This is true however I can tell you that I know of at least two houses sold in the last years in my hometown Horgen that only went to families. They had higher bidders but they chose the family (and were never published on Homegate et al). So if you only look at houses as a couple that could be one of the reasons why you never get into the second/final round.
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Old 15.03.2021, 18:54
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Re: Difficulty in buying a property

Perhaps difficult for many to realise that until very recently, in Switzerland, only 'rich' people owned houses, all individual and architect design. Middle classes only owned after renting for many many years- often just when the children were ready to leave home! Again, not bought 'off the beg' but very carefully architect design to their very specific taste and design. And people were very very attached to those special houses.

Unlike in the UK for instance, where the vast majortiy buy from a developper, on an estate- 2 up 2 down, then moved to terrassed, then to 3 bed semi, and later to 4 bed detached for some, and more ... for others. So houses never have quite the same strong personal touch or tie. And until recently, in CH, the idea of buying a PPE flat was just unheard of- people would have laughed very loud at the idea.

But even in the UK some larger individual houses also had this strong 'family house' emotional feel. The last one we bought was like that, built in 1920 by a famous rose grower. We were the 4th family to own it. The people we bought it from could not stand the several people who had made offers, higher than ours. After visiting it, we realised we could not afford the price, so we dropped it. Met the daughter 2 weeks later in Waitrose and she asked 'why have you not been in touch with my parents, they realy want to sell to you. So we explained and she said 'get in touch asap and come for coffee and your max possible offer'. We did- and they sold us the house, much to the dismay of the Estate Agent. We then sold our house the first week-end- and it was all done and dusted in weeks. How we loved that house for 30+ years.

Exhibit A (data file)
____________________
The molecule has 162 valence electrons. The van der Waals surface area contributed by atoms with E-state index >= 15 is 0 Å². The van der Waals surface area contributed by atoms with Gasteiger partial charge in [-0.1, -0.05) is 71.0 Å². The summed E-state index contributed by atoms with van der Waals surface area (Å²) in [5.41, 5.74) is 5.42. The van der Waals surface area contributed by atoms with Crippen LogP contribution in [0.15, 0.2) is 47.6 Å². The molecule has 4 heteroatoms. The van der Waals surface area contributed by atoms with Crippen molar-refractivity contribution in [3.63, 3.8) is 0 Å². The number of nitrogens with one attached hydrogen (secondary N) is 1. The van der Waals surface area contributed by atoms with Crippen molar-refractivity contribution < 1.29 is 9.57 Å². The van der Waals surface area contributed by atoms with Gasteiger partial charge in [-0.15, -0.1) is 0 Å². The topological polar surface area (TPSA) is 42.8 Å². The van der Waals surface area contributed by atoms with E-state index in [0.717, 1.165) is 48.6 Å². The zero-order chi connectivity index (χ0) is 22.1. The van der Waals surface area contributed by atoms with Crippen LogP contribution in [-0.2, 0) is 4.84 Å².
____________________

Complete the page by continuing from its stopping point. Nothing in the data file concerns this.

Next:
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Old 15.03.2021, 19:34
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Re: Difficulty in buying a property

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I've mentioned it on another post but don't just rely on agencies & home gate et al - drive around the villages you've identified and look for owners selling their house directly. They often put a small sign up with their mobile number. Around us this is very common and as others have said you just need a lot of perseverance & tenacity! Good luck!
Yes, this. Do all the research on the areas in which you are interested, long before you actually spot a property.

Have a look at public transport, traffic and congestion in a commute to city and schools, shops, sports facilities, factors such as the flow of water (streams, inclines, retaining walls, drainage, potential for damp or flooding), sources of noise (factories, trains, sports facilities, bars), planned new construction in the area, zoning, the general atmosphere at various times of the day, and the quality of the buildings in the area and to what extent they are being preserved or replaced.

Once you've already done this for several areas, you'll get better at it, and faster. This kind of preparedness will enable you to put in an offer quickly, once you do manage to get your foot in the door.